THE revelations in this week's Sunday Observer of irregular conduct by students of various schools across the Corporate Area and beyond at the Half-Way-Tree Transport Centre must be taken seriously.
Reports, all of which were corroborated by the police, that schoolchildren were openly flouting the law bring into sharp focus a predicament that our country must address in a serious way if meaningful progress is to be made in coming years.
It has been said quite often that our children represent our future, but if we are to go by what was on display at the Half-Way-Tree Transport Centre when the Sunday Observer visited twice last week, then our future looks severely bleak. In fact, put it in Jamaican parlance, 'wi corna dark' if we do not deal quickly with what has the potential to cause irreparable damage to the fabric of society later on.
The fact is, children often congregate at the transport centre after school, and spend hours idling, instead of going home. They only seem inclined to exit the facility when adults begin to leave work, somewhere in the region of 4:30 and 5:00 pm, thus cluttering the bus system.
The upshot is that older folk seek alternative means of travel, thereby reducing the Jamaica Urban Transit Company's revenues.
The other fact, a quite frightening one, is that some of the youngsters are quite violent, judging from the many detentions made by police at the centre, and the weapons that are often confiscated, including knives, scissors, ice picks, sharp pieces of metal, and guns.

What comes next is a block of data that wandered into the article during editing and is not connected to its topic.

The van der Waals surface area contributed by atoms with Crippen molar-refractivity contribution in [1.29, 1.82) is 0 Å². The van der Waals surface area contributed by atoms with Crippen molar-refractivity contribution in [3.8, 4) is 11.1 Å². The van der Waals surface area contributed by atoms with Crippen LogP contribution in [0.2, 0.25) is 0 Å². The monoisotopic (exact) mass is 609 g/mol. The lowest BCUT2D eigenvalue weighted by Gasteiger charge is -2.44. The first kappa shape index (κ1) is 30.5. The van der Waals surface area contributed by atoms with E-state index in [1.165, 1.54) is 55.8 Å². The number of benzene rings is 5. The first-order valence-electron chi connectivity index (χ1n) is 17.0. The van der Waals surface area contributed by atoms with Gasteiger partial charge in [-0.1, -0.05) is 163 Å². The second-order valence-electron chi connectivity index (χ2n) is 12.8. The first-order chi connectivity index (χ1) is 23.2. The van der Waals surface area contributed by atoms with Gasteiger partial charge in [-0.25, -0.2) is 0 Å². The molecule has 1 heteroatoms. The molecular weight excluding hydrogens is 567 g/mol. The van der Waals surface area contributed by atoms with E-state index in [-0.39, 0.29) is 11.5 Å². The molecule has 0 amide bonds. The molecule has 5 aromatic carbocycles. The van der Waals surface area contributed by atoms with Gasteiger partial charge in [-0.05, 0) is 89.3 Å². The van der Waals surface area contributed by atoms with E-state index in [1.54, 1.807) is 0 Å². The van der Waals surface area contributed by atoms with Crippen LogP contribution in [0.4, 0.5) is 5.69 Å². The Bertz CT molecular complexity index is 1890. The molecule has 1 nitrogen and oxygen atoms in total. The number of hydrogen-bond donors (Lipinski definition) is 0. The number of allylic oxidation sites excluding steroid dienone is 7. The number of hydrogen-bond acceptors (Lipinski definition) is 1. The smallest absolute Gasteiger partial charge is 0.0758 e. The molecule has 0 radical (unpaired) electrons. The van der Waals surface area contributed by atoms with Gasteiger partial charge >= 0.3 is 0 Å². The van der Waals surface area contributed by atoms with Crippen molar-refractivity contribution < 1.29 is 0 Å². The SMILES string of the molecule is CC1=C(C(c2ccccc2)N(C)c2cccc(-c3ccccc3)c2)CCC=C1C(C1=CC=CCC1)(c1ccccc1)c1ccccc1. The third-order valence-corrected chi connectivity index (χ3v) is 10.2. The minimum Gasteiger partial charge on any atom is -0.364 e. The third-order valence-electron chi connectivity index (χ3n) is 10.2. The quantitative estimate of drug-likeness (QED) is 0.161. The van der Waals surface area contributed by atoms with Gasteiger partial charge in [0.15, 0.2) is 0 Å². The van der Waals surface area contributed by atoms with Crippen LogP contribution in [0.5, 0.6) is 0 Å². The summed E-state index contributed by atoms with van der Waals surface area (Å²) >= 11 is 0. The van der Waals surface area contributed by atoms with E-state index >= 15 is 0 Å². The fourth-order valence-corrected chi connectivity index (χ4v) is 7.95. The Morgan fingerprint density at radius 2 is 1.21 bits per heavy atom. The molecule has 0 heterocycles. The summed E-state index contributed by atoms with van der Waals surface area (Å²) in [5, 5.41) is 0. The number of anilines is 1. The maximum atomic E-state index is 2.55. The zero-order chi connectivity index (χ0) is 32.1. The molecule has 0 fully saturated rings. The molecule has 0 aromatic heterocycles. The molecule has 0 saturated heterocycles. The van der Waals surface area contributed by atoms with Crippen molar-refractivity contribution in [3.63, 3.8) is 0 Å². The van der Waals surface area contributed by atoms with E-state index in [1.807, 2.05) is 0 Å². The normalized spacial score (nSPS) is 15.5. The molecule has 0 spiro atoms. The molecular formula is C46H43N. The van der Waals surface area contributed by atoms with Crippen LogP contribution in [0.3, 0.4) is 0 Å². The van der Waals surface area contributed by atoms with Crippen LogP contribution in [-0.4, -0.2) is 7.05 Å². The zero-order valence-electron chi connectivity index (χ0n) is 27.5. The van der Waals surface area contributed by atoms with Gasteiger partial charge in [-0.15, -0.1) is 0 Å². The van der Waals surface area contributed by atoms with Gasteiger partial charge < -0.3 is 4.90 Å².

We believe that the schools need to play a greater role in informing students of the imperatives of not loitering at this and other public facilities. A simple announcement at devotion time that children should head home after school will not, we suspect, do the trick. It will take a broader, more concentrated effort at sensitising the youngsters about the gains that can be achieved if they go straight home and apply themselves to their studies.
Probably, in the interim, the schools could have some of their administrative representatives randomly visit the transport centre which, we believe, could assist in improving the conduct of the children.
Another proposal which was floated to us yesterday is to change the fare structure after 5:00 pm to adult fares only. Some people may view that as a bit of a stretch but, at the very least, the idea should be discussed.
What we should ensure, however, is that we do not allow this problem to fester to the point where we take decisions that may not be popular, but which must be implemented if our sanity and dignity are to be preserved.